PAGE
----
It wasn’t that long ago that Lucien Kali Breverman turned thirteen. He was Klay to his friends because Lucien felt to uptown for him, even then. It was the same year he’d gone into seventh grade, leaving elementary behind, and wound up at Gimble High, two neighborhoods away in the spotty streets of West Forest. He used to walk to school, but now he had to take the bus.
This was something he seldom looked forward to. In a car it would only take fifteen minutes or less to get home and up into his room where he could pick up his drumsticks and pretend Johnny’s face was the drum head, pretend Johnny was receiving a beating. Or boot up his Xbox to play Call of Duty and pretend it was Johnny who was the enemy. The problem was Johnny was always on the bus, and with all the stops, the trip took over an hour. Johnny was a sophomore and it was his second time being a sophomore. When Johnny was on the bus, it was never a smooth ride.
Klay’s best friend Raelon had moved to a different neighborhood and rode a different route. The choice of who to sit with, just like at lunch, hung over him like a cloud of smoke and dust from one of the raging wildfires that had blanketed his city with smog over the summer. Sitting in the back was more fun, but it was also dangerous. That turf belonged to Johnny and his minions. School had just let out and Klay lingered on the back of the sidewalk waiting for the bus to fill up, hoping Johnny would get on first, so he could sit closer to the front. It was unfortunate that the front was the place where the droolers and other dweebs congregated, but the strategy had worked for him so far. He didn’t see Johnny. Maybe he’d skipped school. The bus was filling up so he had to move, he had to get on. Then he felt a hard knock to his shoulder, as Johnny bumped into him on purpose from behind.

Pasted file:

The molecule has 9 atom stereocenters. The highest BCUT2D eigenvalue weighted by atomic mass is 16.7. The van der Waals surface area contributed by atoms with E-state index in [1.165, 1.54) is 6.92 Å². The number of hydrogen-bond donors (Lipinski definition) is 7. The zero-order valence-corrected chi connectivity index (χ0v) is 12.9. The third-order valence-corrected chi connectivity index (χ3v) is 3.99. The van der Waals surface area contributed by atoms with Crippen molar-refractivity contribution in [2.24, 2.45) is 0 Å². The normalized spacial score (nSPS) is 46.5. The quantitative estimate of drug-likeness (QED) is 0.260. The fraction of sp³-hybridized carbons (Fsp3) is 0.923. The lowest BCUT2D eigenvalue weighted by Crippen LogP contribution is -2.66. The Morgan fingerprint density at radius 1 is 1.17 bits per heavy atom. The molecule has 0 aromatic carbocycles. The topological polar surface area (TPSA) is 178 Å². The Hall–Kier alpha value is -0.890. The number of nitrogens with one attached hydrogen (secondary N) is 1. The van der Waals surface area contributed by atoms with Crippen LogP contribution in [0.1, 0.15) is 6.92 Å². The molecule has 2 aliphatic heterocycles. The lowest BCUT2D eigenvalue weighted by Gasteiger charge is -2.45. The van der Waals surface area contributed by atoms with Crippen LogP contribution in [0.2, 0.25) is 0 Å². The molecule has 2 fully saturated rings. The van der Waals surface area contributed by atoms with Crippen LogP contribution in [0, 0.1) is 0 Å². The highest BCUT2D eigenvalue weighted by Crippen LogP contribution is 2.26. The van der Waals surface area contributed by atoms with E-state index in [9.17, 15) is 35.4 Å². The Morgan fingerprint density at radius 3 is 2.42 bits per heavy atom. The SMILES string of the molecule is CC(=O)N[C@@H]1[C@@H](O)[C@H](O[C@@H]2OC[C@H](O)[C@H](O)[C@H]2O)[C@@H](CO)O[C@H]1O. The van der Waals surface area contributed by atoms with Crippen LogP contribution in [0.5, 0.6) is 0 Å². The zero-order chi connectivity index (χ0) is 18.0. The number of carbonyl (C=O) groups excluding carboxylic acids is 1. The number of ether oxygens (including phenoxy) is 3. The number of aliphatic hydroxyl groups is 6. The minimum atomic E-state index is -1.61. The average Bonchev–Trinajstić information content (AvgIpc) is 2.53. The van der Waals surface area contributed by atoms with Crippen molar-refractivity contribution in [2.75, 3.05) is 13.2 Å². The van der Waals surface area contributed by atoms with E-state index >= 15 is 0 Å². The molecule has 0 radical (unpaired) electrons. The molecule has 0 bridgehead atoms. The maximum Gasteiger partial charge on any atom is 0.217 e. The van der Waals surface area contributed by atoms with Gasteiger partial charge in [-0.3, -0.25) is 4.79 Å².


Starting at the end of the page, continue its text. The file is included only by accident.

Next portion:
“Maybe we can sit together today, buddy, whaddya think of that?” Johnny said as he stood waiting for Klay to get on ahead of him.
Klay hesitated and Johnny pushed him in the back. “Go ahead, get on.”
Klay was flushed, and huffed his way on to the bus, hoping to find someone to sit next to who was sympathetic. The bus driver hadn’t once stepped in on Klay’s behalf to stop Johnny’s bullying, he never said a word to shut up the rowdiness in the back. The bus driver’s long hair often concealed headphones. He didn’t pay any attention to the kids, and barely paid attention to the road. He’d overheard his Grandpa Jason grumble to his Mom, who’d been discussing the situation after the second incident, and remembered him saying the driver was probably afraid of getting slapped with a lawsuit if he stepped in to reprimand the kids.
As Klay walked passed the driver, he crossed the rubicon into the netherworld that was the school bus. Three seats back an earth angel awaited him, a radiant girl he had never seen before.
“You mind if I sit here?” as he slid into the empty seat without waiting for a response.
“Sure. Be my guest,” she said.
“Would you do me a favor and switch seats, I need to sit by the window.”
“If you really have to.”
Johnny stood in the aisle and leaned over the girl to taunt Klay.
“Oh, so you don’t want to sit with me? I guess you’re going to have to hide behind this puny little girl. Well don’t worry, you’re gonna catch these hands again soon enough.” He slammed his right fist into the palm of his left.